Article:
“The group has become a family and I’m excited for its future.”


Who doesn’t love a scroll on Instagram? However, figuring out the best way to promote your business on this platform, particularly if it’s not the most ‘visual’ line of work, is challenging. Katya Willems is an Instagram coach for small businesses. She says: 

“It’s useful to remember that people come to Instagram for enjoyment and escapism, not to be sold to.  They don’t want to be bombarded with salesy images and captions – that’s just boring and your audience will unfollow fast.  

“People buy from people – so allow personality and storytelling to lead your account. 

“In my experience, the most successful Instagrammers are great storytellers, so think about how you can tell the story of your freelance life in an entertaining and inspiring way to hook your audience in.

“Here’s some content ideas, for either Instagram stories or the grid:

  1. You could share behind the scenes photos of life as a freelancer (you’d be surprised how interesting it is for your audience), whether that’s attending meetings or hot desking from a cafe.
  2. Share your influences and what inspires you in your work – that might be books, podcasts or a thought leader. 
  3. Offer tips that relate to your business.  If you’re a copywriter, share SEO or writing tips. It will help demonstrate your expertise.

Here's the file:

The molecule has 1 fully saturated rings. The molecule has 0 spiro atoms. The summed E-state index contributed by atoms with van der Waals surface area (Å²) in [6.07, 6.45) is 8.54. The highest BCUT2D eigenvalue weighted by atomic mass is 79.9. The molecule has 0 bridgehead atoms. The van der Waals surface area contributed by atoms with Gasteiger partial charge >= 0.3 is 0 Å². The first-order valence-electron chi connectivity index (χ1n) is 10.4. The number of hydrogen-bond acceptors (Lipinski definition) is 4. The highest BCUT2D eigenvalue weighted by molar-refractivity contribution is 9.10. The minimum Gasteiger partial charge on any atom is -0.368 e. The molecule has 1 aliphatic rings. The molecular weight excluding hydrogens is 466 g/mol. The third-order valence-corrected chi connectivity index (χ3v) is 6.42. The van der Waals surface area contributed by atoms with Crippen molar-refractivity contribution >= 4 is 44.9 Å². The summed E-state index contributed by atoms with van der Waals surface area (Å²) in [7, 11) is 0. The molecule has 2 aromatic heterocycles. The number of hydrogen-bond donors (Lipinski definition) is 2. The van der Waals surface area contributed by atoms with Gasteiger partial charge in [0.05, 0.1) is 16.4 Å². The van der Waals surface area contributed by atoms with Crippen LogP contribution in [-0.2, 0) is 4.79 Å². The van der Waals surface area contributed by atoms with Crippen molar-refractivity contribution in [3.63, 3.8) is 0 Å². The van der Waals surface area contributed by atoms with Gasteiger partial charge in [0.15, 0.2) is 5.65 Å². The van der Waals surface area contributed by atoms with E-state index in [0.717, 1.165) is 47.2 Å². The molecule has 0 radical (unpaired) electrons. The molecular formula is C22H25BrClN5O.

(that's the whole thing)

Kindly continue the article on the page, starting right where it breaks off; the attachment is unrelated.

4. Show them snippets of your personal life. Perhaps you have a cute dog that you take for walks, or you love drinking green matcha teas.


LinkedIn is probably the most intimidating of social media platforms. But when used to its full potential, the site is a great research for finding new clients. Carrie Jarvis is the founder of Graduate Goals, which provides a professional LinkedIn profile writing service. She advises:

“Even just having a basic LinkedIn profile will give you authority and credibility, and potentially land you the all-important first page of Google if someone searches for you and your business.”

“Your headline should summarise your key areas of expertise and can include phrases such as ‘freelancer for hire’ if you want to actively look for work. Make use of the longer summary section to tell people more about what you do and invite people to message you.

“Fill out as many other sections as you can, in particular your experience and skills. LinkedIn will reward you by making your profile more visible in search results. There is also a careers interests section where you can state exactly what kind of work you’re looking for, including type of contract and location.

“It’s common practice to connect with people you don’t know on LinkedIn, but give them a reason to accept your request. A blank connection request may be ignored, whereas a short, personal message is more likely to be accepted.

“Look for and join relevant LinkedIn groups. You can search for specific groups and LinkedIn will provide regular suggestions. Many groups will have forums where you’ll find useful industry advice and you may even find clients on them looking for freelancers.

“Finally, nothing attracts new business more than recommendations, so make sure you have some on your profile. Ask previous clients if they would be happy to write one or two sentences about their experiences.”